“We would like the opportunity to educate the president on this issue,” Blount said. “The message is peanut butter brands found on grocery store shelves are safe for you and your family.”

The White House had not responded to the letter as of press time Tuesday.

A Taxing Debate. Nonprofit groups are rallying behind a recent proposal by Senate Rules and Administration Chairman Charles Schumer (D-N.Y.) that would lower tax bills for private foundations that stand to get caught up in a tax code wrinkle.

The Council on Foundations, which represents more than 2,000 organizations, is encouraging lawmakers to standardize how its members pay excise taxes, levies that were designed to encourage grant-making but that now threaten many struggling groups with additional tax penalties.

Former Rep. Steve Gunderson (R-Wis.), president of the council, recently wrote to Schumer in support of his excise tax plan, writing that it would increase private foundations’ “payout rates, as most of our member foundations have done recently, and not be penalized.”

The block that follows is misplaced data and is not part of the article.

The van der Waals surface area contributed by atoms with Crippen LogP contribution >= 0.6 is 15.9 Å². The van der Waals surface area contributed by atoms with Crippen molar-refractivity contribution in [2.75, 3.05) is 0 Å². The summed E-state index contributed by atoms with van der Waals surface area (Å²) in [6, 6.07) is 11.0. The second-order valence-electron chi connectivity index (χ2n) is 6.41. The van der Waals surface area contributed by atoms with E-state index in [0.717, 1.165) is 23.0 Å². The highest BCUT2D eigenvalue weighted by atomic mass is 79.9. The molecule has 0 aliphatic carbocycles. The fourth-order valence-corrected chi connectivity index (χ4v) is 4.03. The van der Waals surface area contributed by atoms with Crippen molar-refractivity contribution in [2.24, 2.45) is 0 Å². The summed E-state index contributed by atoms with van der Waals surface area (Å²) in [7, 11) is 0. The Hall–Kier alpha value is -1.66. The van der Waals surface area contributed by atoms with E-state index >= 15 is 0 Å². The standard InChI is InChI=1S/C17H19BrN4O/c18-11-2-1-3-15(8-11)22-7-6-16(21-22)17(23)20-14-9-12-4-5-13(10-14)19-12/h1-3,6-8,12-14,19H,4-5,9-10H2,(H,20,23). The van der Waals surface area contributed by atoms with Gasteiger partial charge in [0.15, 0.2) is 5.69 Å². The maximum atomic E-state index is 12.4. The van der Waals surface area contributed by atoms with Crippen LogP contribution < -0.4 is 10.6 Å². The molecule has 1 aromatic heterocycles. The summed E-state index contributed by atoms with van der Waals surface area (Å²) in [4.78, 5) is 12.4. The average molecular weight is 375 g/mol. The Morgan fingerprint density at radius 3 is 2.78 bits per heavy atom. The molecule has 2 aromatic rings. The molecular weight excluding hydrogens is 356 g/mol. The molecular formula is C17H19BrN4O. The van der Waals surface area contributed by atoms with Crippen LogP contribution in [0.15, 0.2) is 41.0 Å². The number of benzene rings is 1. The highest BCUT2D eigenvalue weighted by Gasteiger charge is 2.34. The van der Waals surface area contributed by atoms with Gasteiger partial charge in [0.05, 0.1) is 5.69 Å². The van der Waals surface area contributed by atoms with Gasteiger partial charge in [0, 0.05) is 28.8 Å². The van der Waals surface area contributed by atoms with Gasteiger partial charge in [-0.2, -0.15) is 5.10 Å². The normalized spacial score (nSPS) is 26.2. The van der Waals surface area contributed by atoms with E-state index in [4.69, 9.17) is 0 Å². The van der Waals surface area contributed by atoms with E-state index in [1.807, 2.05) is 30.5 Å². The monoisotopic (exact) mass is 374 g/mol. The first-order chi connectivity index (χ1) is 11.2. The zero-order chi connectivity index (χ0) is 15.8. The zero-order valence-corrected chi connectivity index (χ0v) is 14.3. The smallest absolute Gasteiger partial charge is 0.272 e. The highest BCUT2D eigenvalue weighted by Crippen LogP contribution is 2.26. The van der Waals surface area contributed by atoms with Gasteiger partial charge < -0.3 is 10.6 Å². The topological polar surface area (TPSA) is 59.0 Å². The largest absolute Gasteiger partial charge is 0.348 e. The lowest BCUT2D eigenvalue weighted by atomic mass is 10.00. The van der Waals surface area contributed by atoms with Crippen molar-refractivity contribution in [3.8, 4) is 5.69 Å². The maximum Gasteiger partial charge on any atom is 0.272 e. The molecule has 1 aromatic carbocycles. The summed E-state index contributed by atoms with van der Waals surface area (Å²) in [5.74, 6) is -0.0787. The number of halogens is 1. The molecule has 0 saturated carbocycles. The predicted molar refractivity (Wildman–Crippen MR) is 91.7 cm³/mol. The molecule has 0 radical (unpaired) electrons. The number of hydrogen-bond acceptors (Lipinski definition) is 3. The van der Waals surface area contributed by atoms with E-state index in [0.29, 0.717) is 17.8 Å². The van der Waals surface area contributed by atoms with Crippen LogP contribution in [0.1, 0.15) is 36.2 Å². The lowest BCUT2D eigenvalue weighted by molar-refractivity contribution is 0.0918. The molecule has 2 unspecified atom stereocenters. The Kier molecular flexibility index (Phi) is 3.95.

“We do not want the excise tax to serve as an unintended disincentive for foundations to increase giving and respond to the economic crisis or future natural or man-made disasters,” Gunderson wrote.

K Street Moves. Siemens has a new chief lobbyist: Kathleen Ambrose, who had led the D.C. office of mining company Rio Tinto, will take over at Siemens as a senior vice president on April 6. She replaces Greg Ward, who recently left to head up United Technologies’ D.C. office. Meanwhile, UT lobbyist Darby Becker, who handled aviation issues for the company, is moving to General Electric, where she will handle the aviation portfolio there. In addition, a restructuring at UT subsidiary Hamilton Sundstrand eliminated the job of its D.C. lobbyist, Jeff Faszcza.

• The Alexandria, Va., law firm of Obadal, Filler, MacLeod & Klein has added Daniel Fisher as legislative director. Fisher spent the past four years as counsel to Senate Judiciary ranking member Arlen Specter (R-Pa.). In his new role, Fisher will serve primarily as director of government affairs and associate counsel to firm client, the Associated Equipment Distributors, an Illinois-based international trade association.

• Washington-based Policy Impact Communications is expanding west beginning today, with the addition of Mitchell Menlove as vice president. Menlove will head the firm’s operations in Phoenix, the same city where he has spent the past four years as director of government affairs for Greenberg Traurig.